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Outfoxed: a false alarm at a Wine Show
November 13, 2016
I am always looking for new, obscure, exotic, even exciting wine varieties and their producers at wine shows.
Earlier this month (November 2016) I made my eleventh pilgrimage to Mildura for the Australian Alternative Varieties Wine Show, where something new is always happening.
So I was excited to discover that one of the wines listed was Five Geese Wines Volpacchiotto Nero d’Avola Rose from McLaren Vale.
“Wow! another exciting Italian variety,” I thought.
“They’ve only got a small amount of Volpacchiotto planted and their new vines so they’ve blended it with Nero d’Avola and made a rose.
When I did some research it seems that Volpacchiotto is not a variety at all but a fox cub! Five Geese call their Nero d’Avola red wine La Volpe so it makes sense.
I looked Up Jancis Robinson’s Wine Grapes and the nearest I could find as a wine variety was Volpicchio which is a Tuscan synonym for the Umbrian white wine Drupeggio. So it turned out to be a false alarm.
Another promising start was Longleat Wines Zingari from the King Valley. But this was another false alarm. Zingari is just the fantasy name used by Longleat for their Gargenega.
But what about Ancelotta? This was represented as a blending partner with Zinfandel by a variety from Water Wheel Winery in the Bendigo region. And yes it is a real variety, a deeply coloured red from Reggio Emilia in Italy.
The other oddball variety at AAVWS that you may not have heard about is Slankamenka Bela, a white wine from the Banat region where Hungary, Serbia and Romania meet. I think the variety was bought to Australia under the mistaken identity of it being the Sicilian variety Grillo.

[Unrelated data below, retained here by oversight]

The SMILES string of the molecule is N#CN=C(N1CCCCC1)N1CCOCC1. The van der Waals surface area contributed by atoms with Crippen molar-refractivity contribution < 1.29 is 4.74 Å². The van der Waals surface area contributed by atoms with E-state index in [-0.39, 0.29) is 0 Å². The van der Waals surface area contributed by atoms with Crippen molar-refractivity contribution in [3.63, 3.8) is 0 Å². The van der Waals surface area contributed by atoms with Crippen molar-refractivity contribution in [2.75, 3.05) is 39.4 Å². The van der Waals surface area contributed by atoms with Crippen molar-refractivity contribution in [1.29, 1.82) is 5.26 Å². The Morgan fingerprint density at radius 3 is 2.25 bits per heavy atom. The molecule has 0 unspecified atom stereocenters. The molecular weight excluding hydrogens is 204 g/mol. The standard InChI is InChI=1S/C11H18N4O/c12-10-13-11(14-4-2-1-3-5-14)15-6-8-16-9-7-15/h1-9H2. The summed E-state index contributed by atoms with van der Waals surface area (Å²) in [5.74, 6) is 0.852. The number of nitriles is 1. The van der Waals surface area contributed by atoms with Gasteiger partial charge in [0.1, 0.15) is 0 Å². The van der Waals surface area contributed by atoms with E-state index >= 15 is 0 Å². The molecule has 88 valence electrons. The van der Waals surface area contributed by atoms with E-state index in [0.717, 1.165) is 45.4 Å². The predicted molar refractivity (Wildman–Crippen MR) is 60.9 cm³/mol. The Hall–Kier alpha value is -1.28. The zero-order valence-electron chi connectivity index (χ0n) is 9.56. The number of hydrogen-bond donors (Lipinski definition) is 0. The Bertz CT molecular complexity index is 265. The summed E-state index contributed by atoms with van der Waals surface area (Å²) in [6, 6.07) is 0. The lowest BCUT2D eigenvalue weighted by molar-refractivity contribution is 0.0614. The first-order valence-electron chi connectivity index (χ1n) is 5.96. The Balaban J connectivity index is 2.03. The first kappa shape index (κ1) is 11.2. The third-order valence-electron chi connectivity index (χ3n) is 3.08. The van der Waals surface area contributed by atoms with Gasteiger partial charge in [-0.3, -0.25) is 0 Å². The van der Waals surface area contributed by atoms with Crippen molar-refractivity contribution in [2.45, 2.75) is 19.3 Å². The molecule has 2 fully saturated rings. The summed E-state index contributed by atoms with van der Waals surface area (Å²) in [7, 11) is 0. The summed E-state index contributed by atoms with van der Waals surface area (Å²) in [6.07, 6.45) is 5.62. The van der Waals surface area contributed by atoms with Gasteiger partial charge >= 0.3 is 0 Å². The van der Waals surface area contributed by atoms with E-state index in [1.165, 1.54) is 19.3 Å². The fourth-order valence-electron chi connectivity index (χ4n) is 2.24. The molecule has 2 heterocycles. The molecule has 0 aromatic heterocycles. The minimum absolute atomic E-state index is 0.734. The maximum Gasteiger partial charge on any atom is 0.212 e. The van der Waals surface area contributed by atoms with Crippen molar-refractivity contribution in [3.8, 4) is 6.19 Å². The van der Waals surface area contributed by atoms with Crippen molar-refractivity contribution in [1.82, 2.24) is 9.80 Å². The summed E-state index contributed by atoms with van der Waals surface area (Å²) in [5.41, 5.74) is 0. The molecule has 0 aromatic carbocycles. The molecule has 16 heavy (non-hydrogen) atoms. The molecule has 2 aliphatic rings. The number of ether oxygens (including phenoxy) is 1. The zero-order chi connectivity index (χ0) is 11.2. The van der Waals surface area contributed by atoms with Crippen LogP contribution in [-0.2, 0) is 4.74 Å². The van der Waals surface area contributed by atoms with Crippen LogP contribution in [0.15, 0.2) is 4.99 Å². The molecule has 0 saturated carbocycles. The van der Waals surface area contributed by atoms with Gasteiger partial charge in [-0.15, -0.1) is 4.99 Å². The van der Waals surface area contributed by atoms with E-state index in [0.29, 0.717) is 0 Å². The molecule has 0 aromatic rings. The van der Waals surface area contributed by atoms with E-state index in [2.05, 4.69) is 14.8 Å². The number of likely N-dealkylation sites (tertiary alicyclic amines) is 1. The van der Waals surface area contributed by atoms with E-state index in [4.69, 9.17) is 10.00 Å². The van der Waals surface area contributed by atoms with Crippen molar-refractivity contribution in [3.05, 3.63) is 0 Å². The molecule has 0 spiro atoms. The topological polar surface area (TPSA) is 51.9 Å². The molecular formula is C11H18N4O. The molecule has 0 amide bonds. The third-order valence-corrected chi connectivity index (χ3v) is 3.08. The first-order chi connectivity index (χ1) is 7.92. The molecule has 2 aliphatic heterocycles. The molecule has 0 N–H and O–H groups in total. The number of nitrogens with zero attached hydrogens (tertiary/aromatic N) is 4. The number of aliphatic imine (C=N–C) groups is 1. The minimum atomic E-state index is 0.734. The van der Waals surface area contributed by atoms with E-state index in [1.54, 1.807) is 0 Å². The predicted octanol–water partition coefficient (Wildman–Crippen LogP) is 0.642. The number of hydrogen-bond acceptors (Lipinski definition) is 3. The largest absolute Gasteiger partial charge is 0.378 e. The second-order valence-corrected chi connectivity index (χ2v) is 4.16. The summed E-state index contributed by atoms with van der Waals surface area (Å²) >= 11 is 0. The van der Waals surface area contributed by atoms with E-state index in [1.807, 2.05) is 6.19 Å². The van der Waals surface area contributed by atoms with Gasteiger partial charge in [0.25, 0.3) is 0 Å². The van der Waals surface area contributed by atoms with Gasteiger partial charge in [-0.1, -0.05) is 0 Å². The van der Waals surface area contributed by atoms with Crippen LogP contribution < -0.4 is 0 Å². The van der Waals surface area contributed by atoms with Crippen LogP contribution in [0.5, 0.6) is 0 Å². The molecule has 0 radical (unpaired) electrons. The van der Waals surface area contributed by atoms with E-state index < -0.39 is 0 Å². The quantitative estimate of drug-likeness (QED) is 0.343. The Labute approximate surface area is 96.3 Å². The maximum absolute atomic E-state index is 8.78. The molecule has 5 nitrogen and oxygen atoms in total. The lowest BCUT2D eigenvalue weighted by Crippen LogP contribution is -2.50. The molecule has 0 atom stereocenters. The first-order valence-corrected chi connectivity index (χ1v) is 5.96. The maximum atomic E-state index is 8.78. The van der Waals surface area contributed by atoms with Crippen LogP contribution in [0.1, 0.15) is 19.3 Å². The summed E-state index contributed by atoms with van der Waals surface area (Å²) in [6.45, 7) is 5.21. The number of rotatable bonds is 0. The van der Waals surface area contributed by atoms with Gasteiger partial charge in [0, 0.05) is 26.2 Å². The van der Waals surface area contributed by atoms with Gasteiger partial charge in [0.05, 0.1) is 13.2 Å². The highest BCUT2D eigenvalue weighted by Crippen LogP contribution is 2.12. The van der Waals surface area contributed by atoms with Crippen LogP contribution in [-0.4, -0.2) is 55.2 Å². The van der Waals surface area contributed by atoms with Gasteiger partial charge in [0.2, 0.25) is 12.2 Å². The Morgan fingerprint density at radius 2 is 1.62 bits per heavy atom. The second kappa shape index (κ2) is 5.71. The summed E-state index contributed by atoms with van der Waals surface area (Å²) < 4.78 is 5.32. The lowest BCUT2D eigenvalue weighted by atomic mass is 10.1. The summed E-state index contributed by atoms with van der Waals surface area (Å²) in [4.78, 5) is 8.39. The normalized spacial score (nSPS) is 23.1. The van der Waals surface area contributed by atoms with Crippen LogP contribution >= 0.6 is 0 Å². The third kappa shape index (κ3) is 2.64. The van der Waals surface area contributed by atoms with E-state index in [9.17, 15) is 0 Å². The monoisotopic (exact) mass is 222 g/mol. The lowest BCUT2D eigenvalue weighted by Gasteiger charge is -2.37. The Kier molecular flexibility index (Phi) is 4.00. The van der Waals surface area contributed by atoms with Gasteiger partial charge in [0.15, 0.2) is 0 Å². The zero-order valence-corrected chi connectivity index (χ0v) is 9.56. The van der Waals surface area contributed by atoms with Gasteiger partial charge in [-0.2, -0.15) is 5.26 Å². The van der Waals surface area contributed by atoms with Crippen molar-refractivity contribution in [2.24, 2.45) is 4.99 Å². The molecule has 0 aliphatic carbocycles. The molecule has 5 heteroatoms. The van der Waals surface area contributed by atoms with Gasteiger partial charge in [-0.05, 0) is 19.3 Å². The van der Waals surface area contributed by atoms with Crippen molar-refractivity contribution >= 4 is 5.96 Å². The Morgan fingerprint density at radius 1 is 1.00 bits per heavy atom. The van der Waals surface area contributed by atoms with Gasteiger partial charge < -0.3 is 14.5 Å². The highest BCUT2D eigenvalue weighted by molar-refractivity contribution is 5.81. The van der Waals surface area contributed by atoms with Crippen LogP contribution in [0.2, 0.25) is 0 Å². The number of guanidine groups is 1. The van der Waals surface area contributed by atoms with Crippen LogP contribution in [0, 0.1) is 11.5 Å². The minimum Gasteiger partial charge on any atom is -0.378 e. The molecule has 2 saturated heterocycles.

Slankamenka Bela is described in Wine Grapes as “Ancient Balkan variety producing uninspiring whites”. In the hands of inspiring winemaker Brad Wehr of Amato Vino I think we will see something better than uninspiring whites from this variety .
On a less exotic level the Austrian white wine variety Gruner Veltliner did very well as you can see in this article.
Fantasy wine namesThe task of spotting new varieties in lists of wines, either at a wine show or on a menu list, is made a little more difficult (and exciting) by the increasing practice of using “fantasy names” as an alternative to or in addition to varietal names on labels.
I actually like fantasy names. While they do mean I have to do a bit more detective work, I think they help tell a story about the wine.
Fantasy names also help consumers remember wines with otherwise difficult names to pronounce. They can add a bit more fun to wine.
Some marketers seem to agree, after all Grange and Hill of Grace are fantasy names.
Coming to Italy in 2017?There are still places at Terronia the Wine School of Southern Italy. The course will be held in May 2017. You might like to check the details at
Order early for christmas
If you are thinking about buying a Vinodiversity product for Christmas I suggest you put in your order early. I use Auspost to distribute De Long's Maps and the Wine Grape Varietal Table. I am temporarily out of stock of the Wine Map of France. But have the others in stock.
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